Your own Tahitian lime bush will provide fresh fruit over a very long season. This provides the pleasure of having the fruit on hand whenever you want it, without the bother or expense of having to head to the greengrocer’s.
Tahitian limes are easy to grow providing they have a sunny, sheltered spot, such as against a north facing wall where there will be lots of reflected heat to boost their crops. The ultimate height of three metres is for unpruned bushes - a bit of attention with the secateurs and the height can be maintained at about half this.
The deep green foliage and slightly lighter green fruits of Tahitian limes makes them intriguing to mingle with bright flowers and foliage. Golden or deep red nasturtiums sprawling around them can give that slightly wild, exuberant look. For a little more formality, surround the bush with lavenders and sweet smelling herbs such as marjoram, origanum and golden foliage thyme. All-summer pleasure is attained by planting several of the dwarf, deep purple-blue Heliotrope ‘Baby Marine’ in the foreground of a lime bush. The flowers of this very low growing plant have a powerful and most appealing fragrance, hard to describe but with hints of vanilla and pineapple.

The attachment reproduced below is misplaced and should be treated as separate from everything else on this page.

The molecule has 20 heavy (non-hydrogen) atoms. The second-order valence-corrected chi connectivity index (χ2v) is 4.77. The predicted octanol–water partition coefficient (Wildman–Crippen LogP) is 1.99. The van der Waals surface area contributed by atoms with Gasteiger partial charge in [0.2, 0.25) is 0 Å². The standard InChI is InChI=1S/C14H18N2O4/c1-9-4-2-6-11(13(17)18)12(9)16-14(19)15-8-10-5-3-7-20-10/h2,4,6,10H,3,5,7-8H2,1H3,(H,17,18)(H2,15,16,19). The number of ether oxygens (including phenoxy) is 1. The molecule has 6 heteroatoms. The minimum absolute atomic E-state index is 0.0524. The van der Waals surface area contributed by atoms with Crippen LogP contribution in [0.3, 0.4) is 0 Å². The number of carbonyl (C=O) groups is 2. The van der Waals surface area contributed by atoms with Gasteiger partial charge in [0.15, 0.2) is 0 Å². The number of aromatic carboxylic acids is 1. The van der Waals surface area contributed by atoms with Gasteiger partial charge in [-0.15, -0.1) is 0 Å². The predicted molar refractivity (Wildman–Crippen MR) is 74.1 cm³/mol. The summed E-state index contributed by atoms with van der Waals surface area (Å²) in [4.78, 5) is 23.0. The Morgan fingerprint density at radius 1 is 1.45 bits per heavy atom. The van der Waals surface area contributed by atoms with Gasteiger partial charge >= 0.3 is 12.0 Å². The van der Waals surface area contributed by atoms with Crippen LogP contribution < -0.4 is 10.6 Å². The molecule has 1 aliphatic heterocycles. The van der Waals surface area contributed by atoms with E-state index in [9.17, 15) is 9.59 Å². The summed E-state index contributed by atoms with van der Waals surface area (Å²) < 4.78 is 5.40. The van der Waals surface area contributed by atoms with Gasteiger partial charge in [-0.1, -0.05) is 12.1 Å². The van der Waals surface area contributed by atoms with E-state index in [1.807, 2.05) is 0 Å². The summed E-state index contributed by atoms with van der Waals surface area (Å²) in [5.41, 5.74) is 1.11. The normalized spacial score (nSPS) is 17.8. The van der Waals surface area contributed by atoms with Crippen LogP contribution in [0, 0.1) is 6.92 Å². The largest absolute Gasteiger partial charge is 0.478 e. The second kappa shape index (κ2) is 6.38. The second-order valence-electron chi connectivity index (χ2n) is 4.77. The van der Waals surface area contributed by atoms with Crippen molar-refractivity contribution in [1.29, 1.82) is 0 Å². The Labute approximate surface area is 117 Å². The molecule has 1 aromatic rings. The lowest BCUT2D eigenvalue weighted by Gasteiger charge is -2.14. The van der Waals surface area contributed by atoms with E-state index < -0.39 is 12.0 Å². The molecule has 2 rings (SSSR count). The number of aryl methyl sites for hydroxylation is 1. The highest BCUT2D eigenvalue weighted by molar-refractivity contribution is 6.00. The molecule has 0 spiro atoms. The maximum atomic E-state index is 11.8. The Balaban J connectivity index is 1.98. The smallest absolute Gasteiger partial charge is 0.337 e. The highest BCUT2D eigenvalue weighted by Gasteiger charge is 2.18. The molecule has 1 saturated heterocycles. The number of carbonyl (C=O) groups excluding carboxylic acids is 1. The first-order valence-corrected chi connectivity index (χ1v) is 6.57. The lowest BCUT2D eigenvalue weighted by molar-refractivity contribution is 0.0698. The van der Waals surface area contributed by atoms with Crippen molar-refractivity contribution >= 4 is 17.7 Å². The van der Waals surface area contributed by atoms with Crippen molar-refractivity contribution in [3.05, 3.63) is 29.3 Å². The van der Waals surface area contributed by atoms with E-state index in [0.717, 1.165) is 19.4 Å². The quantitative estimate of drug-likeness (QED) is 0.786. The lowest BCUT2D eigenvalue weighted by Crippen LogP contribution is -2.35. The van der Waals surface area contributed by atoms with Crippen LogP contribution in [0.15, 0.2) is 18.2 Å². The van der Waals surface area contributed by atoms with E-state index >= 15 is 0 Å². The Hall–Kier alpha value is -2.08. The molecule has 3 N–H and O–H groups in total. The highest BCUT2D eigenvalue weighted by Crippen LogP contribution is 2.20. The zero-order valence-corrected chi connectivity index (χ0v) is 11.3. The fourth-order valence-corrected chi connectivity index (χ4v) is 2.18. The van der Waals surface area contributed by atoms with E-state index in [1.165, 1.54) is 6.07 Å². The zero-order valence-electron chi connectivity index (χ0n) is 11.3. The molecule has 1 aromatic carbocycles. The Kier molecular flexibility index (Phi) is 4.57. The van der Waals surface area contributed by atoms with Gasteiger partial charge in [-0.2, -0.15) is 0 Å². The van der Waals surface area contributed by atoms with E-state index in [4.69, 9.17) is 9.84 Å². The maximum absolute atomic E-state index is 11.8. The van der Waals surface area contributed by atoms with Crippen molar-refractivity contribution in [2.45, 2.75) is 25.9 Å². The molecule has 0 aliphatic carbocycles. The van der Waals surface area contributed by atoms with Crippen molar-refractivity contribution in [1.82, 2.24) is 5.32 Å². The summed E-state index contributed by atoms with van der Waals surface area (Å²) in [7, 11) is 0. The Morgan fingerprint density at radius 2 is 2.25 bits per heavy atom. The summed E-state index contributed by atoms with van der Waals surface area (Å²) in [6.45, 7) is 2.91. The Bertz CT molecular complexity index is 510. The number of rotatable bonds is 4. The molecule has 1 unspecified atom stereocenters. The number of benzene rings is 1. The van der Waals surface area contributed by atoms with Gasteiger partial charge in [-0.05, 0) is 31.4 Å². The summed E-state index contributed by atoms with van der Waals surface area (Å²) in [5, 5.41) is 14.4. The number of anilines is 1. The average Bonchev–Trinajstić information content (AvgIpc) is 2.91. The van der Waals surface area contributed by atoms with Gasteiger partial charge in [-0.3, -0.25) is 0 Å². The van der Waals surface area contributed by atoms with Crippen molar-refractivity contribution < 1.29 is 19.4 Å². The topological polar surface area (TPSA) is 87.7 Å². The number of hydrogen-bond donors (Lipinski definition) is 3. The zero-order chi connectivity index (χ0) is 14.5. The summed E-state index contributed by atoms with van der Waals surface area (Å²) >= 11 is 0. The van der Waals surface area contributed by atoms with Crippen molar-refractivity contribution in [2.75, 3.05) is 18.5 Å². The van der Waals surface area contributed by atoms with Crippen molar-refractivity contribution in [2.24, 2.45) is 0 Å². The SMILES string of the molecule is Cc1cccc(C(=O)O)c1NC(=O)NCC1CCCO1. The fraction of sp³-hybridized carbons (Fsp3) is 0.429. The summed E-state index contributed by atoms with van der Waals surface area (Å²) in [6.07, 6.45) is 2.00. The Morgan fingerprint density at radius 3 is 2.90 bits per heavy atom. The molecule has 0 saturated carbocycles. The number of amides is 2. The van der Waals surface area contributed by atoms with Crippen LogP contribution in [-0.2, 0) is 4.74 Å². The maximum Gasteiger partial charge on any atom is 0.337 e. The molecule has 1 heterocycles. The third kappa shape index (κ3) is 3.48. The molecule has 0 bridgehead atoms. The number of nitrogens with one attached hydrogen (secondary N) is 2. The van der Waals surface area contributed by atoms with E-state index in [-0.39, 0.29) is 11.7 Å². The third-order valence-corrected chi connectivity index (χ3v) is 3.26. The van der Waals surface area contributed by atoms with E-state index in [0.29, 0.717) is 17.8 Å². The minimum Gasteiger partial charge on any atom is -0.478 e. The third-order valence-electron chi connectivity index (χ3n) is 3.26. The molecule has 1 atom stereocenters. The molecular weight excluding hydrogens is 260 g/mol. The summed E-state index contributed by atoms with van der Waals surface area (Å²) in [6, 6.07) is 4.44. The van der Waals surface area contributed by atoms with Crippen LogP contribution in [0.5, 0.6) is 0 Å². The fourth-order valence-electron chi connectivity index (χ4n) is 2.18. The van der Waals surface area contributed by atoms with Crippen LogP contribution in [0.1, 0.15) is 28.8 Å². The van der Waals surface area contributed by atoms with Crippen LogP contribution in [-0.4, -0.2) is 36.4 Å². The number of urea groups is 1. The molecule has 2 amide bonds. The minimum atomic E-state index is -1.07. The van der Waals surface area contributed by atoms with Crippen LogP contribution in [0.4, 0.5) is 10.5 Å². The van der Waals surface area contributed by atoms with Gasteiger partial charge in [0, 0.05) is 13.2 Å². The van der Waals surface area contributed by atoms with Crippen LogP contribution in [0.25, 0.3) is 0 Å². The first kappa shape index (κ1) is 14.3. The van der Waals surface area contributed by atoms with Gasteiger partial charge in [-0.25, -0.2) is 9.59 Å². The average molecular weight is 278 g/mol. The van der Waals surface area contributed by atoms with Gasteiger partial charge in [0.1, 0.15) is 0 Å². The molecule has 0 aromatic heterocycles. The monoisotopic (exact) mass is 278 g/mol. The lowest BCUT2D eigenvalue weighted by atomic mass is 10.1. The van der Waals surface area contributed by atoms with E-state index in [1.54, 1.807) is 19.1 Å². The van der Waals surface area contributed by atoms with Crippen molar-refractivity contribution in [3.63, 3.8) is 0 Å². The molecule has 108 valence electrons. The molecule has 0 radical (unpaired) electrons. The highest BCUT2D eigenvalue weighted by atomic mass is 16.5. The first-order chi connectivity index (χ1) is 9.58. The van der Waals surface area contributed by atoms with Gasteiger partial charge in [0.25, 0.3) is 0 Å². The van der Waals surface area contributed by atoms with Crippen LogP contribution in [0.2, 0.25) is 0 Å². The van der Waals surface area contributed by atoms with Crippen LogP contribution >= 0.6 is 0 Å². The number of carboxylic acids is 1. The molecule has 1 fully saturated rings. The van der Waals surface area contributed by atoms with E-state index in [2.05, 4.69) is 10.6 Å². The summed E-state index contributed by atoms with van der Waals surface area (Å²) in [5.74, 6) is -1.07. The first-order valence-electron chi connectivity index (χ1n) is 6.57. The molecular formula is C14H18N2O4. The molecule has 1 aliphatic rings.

The dark green Tahitian lime foliage is also intriguing as a companion to the colourful Swiss chards, the red, yellow and pink flamboyant versions of silver beet which remain colourful for an extraordinarily long time.
Low growing perennials can be very effective companions for Tahitian limes too. There are some stunning new ones to try, such as Centaurea ‘Gold Bullion’, with yellow foliage and striking deep blue flowers, and Geranium ‘Rozanne’, one of the hardy cranesbill type geraniums which has elegant blue flowers over many months in spring and summer.
One thing to remember: don’t dig deeply close to a lime tree as the roots are near the surface and easily damaged.